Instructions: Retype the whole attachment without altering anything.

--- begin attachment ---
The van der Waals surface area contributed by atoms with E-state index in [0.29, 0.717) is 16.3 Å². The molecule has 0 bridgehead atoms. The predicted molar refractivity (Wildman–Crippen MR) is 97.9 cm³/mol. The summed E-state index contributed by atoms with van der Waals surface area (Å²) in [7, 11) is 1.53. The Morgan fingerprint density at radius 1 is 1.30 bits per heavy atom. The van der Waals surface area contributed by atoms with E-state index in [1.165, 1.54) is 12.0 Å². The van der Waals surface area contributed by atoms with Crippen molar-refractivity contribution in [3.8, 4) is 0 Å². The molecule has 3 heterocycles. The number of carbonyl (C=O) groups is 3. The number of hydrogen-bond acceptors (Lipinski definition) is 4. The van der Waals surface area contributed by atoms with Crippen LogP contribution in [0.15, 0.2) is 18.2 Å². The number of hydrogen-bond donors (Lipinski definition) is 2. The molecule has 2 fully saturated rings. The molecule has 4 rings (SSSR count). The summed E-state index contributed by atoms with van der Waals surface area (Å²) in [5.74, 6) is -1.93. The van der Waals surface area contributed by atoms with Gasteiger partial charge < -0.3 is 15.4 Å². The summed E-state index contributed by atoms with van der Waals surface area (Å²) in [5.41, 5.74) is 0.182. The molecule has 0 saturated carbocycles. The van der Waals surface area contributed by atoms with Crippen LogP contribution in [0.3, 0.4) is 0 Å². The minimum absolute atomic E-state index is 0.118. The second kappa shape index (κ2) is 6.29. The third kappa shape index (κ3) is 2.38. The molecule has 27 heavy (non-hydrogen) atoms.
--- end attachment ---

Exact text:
The van der Waals surface area contributed by atoms with E-state index in [0.29, 0.717) is 16.3 Å². The molecule has 0 bridgehead atoms. The predicted molar refractivity (Wildman–Crippen MR) is 97.9 cm³/mol. The summed E-state index contributed by atoms with van der Waals surface area (Å²) in [7, 11) is 1.53. The Morgan fingerprint density at radius 1 is 1.30 bits per heavy atom. The van der Waals surface area contributed by atoms with E-state index in [1.165, 1.54) is 12.0 Å². The van der Waals surface area contributed by atoms with Crippen molar-refractivity contribution in [3.8, 4) is 0 Å². The molecule has 3 heterocycles. The number of carbonyl (C=O) groups is 3. The number of hydrogen-bond acceptors (Lipinski definition) is 4. The van der Waals surface area contributed by atoms with Crippen LogP contribution in [0.15, 0.2) is 18.2 Å². The number of hydrogen-bond donors (Lipinski definition) is 2. The molecule has 2 fully saturated rings. The molecule has 4 rings (SSSR count). The summed E-state index contributed by atoms with van der Waals surface area (Å²) in [5.74, 6) is -1.93. The van der Waals surface area contributed by atoms with Gasteiger partial charge < -0.3 is 15.4 Å². The summed E-state index contributed by atoms with van der Waals surface area (Å²) in [5.41, 5.74) is 0.182. The molecule has 0 saturated carbocycles. The van der Waals surface area contributed by atoms with Crippen LogP contribution in [0.3, 0.4) is 0 Å². The minimum absolute atomic E-state index is 0.118. The second kappa shape index (κ2) is 6.29. The third kappa shape index (κ3) is 2.38. The molecule has 27 heavy (non-hydrogen) atoms.